Faith No More - The Real Thing - Review
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critics' view

This was where Faith No More finally hit their stride. The often-painful vocals of Chuck Mosley had just been ejected from the band’s formula, and in their place the largely unknown Mike Patton was poised for a musical revolution. After the summer of 1989, both a legendary vocalist and a powerful band would be introduced to the world; though the latter would soon begin a long-lived dissolution, Patton would instead become an icon. All of this would be made possible by Faith No More’s third outing – The Real Thing.

The album’s name is quite fitting. Faith No More is probably the only worthwhile band in a genre that has become infested with nonsense and nausea thanks to juggalo-maggots, Jonathan Davis, and the like. Even though these bowel movements of the music industry claim “inspiration” from Faith No More, there is little to suggest the styles of the misinformed Three Days Grace crowd in the music of this band (barring the awful Angel Dust, of course). Instead, there’s a wealth of ideas and great compositions, not to mention variety – something the recent “alternative metal” scene uniformly lacks. Faith No More manages to blend funk, heavy metal, jazz, and semi-progressive music into a smooth amalgamation.

The dominant style at work is funk rock, on display in the opening three songs as well as “Underwater Love.” That means proficient bass, with some slapping and popping for effect, as well as simple but effective riffs. Mike Patton soars here, sporting his distinctive higher-register vocal style plus some other techniques, such as gang shouts somewhat reminiscent of “Wrathchild” in the band’s number one most well known song, “Epic.” The same song also makes use of repetition – not repetitiveness – and even includes a melodic piano outro. “From Out of Nowhere” employs some heavier riffing, especially in the first few seconds. The lyrics in the funk-oriented songs deal with sex – but in a subtle, intelligent way, unlike mallcore.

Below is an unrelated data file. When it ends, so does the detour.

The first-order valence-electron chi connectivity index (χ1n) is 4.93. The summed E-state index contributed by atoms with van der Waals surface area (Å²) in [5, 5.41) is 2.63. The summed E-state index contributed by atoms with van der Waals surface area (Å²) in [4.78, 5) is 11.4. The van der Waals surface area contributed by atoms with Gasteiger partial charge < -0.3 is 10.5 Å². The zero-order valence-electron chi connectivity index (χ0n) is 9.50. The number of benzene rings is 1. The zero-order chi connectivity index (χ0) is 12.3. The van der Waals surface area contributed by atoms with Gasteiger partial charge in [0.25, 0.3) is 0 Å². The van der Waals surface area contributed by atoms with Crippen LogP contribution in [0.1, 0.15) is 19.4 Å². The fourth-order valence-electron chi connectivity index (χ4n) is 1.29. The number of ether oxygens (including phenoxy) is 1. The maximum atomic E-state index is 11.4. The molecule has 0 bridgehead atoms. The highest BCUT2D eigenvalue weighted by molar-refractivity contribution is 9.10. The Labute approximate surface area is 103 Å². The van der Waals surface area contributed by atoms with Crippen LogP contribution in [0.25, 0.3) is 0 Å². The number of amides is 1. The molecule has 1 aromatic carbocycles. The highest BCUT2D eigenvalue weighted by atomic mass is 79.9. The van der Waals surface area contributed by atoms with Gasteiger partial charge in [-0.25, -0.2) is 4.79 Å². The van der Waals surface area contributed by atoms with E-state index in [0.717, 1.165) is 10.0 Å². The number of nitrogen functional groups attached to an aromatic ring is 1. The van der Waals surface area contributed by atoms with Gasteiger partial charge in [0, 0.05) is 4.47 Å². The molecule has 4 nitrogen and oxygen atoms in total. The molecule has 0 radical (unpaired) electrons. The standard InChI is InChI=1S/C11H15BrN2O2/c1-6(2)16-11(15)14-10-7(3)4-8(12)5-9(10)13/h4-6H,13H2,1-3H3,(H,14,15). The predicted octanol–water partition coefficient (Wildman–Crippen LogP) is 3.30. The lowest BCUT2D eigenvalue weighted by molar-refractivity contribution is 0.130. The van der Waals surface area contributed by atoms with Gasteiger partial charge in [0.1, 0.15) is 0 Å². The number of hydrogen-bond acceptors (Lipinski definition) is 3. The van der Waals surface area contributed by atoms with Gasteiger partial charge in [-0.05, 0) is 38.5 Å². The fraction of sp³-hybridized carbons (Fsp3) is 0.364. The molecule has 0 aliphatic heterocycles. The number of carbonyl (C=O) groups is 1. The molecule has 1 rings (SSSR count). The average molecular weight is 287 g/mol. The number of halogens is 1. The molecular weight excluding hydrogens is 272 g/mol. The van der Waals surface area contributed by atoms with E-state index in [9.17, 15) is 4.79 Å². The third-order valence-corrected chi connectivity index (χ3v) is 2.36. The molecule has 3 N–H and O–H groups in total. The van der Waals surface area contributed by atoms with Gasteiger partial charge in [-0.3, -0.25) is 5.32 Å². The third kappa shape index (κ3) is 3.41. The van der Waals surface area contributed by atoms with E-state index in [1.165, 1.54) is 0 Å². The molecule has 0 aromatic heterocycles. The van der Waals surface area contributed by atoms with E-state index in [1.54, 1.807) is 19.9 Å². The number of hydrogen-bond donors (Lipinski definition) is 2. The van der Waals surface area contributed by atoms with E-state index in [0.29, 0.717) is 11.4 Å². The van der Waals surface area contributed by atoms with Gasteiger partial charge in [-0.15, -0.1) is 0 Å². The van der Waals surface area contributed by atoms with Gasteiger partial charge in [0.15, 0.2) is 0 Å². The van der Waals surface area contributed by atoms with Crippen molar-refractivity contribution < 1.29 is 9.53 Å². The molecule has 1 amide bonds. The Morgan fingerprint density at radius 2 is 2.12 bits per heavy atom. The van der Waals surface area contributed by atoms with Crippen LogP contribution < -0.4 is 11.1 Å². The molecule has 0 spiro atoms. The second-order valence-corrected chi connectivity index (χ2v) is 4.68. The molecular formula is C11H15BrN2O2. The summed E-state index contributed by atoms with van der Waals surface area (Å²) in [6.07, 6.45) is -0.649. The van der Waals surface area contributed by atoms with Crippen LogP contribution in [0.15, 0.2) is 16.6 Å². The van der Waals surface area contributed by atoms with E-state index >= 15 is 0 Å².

The Real Thing also gets heavy at times. This is nowhere more apparent than in the hardcore punk tendencies of “Surprise! You’re Dead!” where Patton proves his versatility through both rapid-fire vocal lines and short bursts of death growls. Meanwhile, the instrumentalists implement rough, almost crossover-oriented riffs and drum beats. The fleshed-out title track, meanwhile, represents the entirety of the album throughout its eight-minute duration, consisting of metal, funk, and several other genres in varying degrees over the course of its length. Mike Patton uses many of his voices, including the higher vocals from the first few tracks, some growls, hardcore punk shouts, and more.

Faith No More show that they understand the concept of program music in the instrumental “Woodpecker from Mars.” The main agents in the song are the synthesizers (fret not – they’re tastefully used) and the bass, which represent the grace of the animal and the harshness with which it can attack, respectively. The latter half of the title is felt through the guitar, which tends to reverberate a spacey quality in its contribution. The band acknowledges their masters as well, playing a masterful cover of “War Pigs,” which manages to capture the heaviness of the original despite the absence of Iommi, and displays the band’s competence when it comes to working with traditional metal. Finally, The Real Thing contains its biggest quirk in the closing “Edge of the World,” a jazzy piece that is offset by Patton’s strangely pedophiliac lyrics, which, as they are obviously not serious, bring a touch of humor into the fold.

This is the album that catapulted Mike Patton into the spotlight and allowed him to flaunt his increasingly avant-garde material and incredible versatility via his newly important original band and his eventual peak of esotericism with Adult Themes for Voice. Even if you despise Faith No More for unfortunately being the precursor to Korn and Limp Bizkit, always remember that without The Real Thing, Mike Patton would never have been able to create his insane later works that even many of the enemies of this album still admire.

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